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To feel hurt that DS2 didn't get me a present from his school trip?

(32 Posts)
Rainbow Tue 31-May-16 12:34:51

A little bit of background to make things clearer. DS2 is 15 years old. His father left us in June 2005 and didn't see any of the boys until March 2014 when he nearly died from alcohol induced liver failure. DS1 went to see him in March the others in May. It took a while but they go round to see him on a regular basis, DS1 takes them if he's not working or I do (even though exDH has a car!). He went away for 3 days on a school residential trip as part of his GCSE Geography course. it cost £141 which I couldn't really afford but his father said he would help and pay half. He also had a climbing course for his GCSE PE which cost £40, again his father offered to pay half. DS2 was allowed to take £20 spending money to Wales which he took. Add all this up and in a few short months I have had to hand over £201 for the trips. DS2 also needed wellington boots, waterproof trousers and toiletries to take with him another £30 approx. £231 total approx. His father gave me £60 towards everything saying that he hadn't realised the trips were so expensive (he had seen the letters, at his insistence, before agreeing to anything) and he couldn't afford any more. That left me with cutting back on food bills and running their dinner money accounts into arrears to find the extra money. Also at this time the CSA stopped exDH's maintenance payments to me as I was being transferred to the CMA and should I want to start a new claim there would be charges, we agree he would pay me £10 a week directly (I received £5 but he says they docked his benefit by £15 so split the difference) I have not seen a penny in 8 weeks.
DS2 came back from Wales and gave me 11p which was left from his spending money. He explained that he hadn't bought any of us presents because he didn't have enough money. No problem, the money was his to spend how he wanted. (I have always been an everyone or no-one person with regards to presents so if you can't afford to buy for all then buy for none. No-one gets upset). On Monday they had arranged to go around to see their father for the day, DS1 was working so I dropped them off as usual. DS2 got out the car and turns back to pick up a paper bag. I asked him what was in it and he replied rather sheepishly "I bought dad a present from Wales. After all he did help pay for me to go!"
I love my children and don't begrudge them anything. I put food in their bellies, clothes on their backs and a roof over their heads with no help from anyone. Just me and that's fine. It has been that way for the best part of 11 years. i don't want presents, or "you're amazing" or thank yous or anything. I chose to have children and now I have a responsibility to raise them. I work full time and do the best I can with what I have. I will make sacrifices so they don't have to. I am their mother. I just feel really hurt that despite everything I do and have done for them, they seem to think that I have to do it all whereas their father has the choice to do it all or not so he gets the recognition and the present. After all it took two of to make them it should be two of us raising them and sharing the costs. AIBU to feel hurt but DS's actions or am I being selfish?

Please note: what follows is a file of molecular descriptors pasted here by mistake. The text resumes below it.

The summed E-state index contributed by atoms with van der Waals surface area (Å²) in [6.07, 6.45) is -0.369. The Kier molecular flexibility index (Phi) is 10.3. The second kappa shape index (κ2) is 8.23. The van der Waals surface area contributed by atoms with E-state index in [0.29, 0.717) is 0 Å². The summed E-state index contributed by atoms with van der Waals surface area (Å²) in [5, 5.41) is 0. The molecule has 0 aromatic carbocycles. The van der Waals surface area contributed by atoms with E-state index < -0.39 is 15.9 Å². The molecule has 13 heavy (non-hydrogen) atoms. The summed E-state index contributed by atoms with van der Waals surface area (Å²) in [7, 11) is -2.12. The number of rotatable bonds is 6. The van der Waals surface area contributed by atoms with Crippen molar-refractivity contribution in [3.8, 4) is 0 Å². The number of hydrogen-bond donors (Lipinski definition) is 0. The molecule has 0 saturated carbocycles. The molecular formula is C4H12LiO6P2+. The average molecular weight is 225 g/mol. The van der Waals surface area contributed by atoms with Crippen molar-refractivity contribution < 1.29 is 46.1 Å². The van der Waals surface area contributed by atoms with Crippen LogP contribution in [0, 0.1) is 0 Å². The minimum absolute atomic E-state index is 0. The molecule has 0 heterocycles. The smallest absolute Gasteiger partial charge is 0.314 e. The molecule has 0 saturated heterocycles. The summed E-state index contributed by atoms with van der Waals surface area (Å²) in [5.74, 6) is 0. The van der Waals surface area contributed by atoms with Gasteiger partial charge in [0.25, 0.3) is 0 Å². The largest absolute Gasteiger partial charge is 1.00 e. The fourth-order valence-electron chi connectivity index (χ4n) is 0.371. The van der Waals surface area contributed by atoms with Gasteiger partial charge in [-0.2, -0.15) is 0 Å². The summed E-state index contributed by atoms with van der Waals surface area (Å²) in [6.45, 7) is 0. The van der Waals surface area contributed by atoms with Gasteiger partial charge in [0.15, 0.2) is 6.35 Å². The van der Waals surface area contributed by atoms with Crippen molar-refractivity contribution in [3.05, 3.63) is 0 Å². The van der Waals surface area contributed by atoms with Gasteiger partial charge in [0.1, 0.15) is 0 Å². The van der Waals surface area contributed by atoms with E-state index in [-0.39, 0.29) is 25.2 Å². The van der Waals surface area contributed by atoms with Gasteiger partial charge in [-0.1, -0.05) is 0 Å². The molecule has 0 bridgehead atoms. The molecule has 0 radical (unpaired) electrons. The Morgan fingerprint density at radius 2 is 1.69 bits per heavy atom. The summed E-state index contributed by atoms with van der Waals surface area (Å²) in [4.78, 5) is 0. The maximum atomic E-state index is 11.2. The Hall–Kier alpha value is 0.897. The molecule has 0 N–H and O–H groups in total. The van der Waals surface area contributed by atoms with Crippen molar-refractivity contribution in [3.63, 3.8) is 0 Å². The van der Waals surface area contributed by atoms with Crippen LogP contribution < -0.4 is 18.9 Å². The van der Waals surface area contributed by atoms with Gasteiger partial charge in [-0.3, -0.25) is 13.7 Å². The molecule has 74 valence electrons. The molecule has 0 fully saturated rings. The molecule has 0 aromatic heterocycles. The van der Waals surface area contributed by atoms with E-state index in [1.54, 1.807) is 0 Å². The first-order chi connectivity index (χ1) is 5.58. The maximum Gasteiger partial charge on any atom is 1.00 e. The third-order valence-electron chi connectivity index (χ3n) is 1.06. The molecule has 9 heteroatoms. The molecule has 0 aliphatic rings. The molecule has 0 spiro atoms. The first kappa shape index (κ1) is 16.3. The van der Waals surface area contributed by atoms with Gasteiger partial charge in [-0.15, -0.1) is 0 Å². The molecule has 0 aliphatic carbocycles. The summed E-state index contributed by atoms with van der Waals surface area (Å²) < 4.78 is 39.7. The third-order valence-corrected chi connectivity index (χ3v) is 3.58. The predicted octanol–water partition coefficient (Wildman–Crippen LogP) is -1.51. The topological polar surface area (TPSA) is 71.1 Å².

acasualobserver Tue 31-May-16 12:42:06

It's one of those back-handed compliments: he thinks you are strong enough not to need a present; his father needs sympathy and concern.

PresidentCJCregg Tue 31-May-16 12:46:31

In a way it's a compliment; he is buying his dad, and he can rely on your love and attention without having to pay for it.

I see why you'd feel that way though. flowers

Greyponcho Tue 31-May-16 12:47:59

Rewarding his father for finally doing something useful contributing, perhaps in a subconscious hope that he'll consider attempt to do the right thing again in the future contributing again?

whois Tue 31-May-16 12:48:41

Children always seem treat the parent they feel secure in their love worse than the shit parent. They know you'll be there for them and do anything for them. Their dad has proved to be unreliable and needs to be kept sweet.

Greyponcho Tue 31-May-16 12:49:01

Was an early Father's Day present?

AgeOfEarthquakes Tue 31-May-16 12:50:28

He got his dad a present because he paid half for him to go. Your son is grateful for this because he didn't take it as a given - I.e., he can't always rely on him. Whereas he is confident you will always come through for him. It's a bit thoughtless of your DS but not maliciously meant. Chin up.

TheWitTank Tue 31-May-16 12:52:25

Like others have said, it's a backhanded compliment. You are the reliable, hard working committed parent who will love him whatever happens and is always there. He feels he has to woo his father into a relationship that is sustained. Don't think he doesn't realise what you do for him -I guarantee he does and certainly will as he gets older.

Hockeydude Tue 31-May-16 12:53:13

I think you should see it as role reversal actually. He knows you are his mum and you look after him, whereas his dad doesn't actually look after him and essentially your ds2 is now treating his dad as though he is the child by buying him things.

Plus it may take your ds2 until he has kids of his own to realise just how hard it is to raise kids, even with two parents and then to realise you did it alone.

Kitsa Tue 31-May-16 12:57:52

Honestly the way he said that, it's like you would buy a present for an aunt or granny who'd helped out, out of manners - so much more distant than he clearly feels about you, OP

Also, £5 a week, what a joker!.

shovetheholly Tue 31-May-16 12:58:56

No, of course you're not being selfish.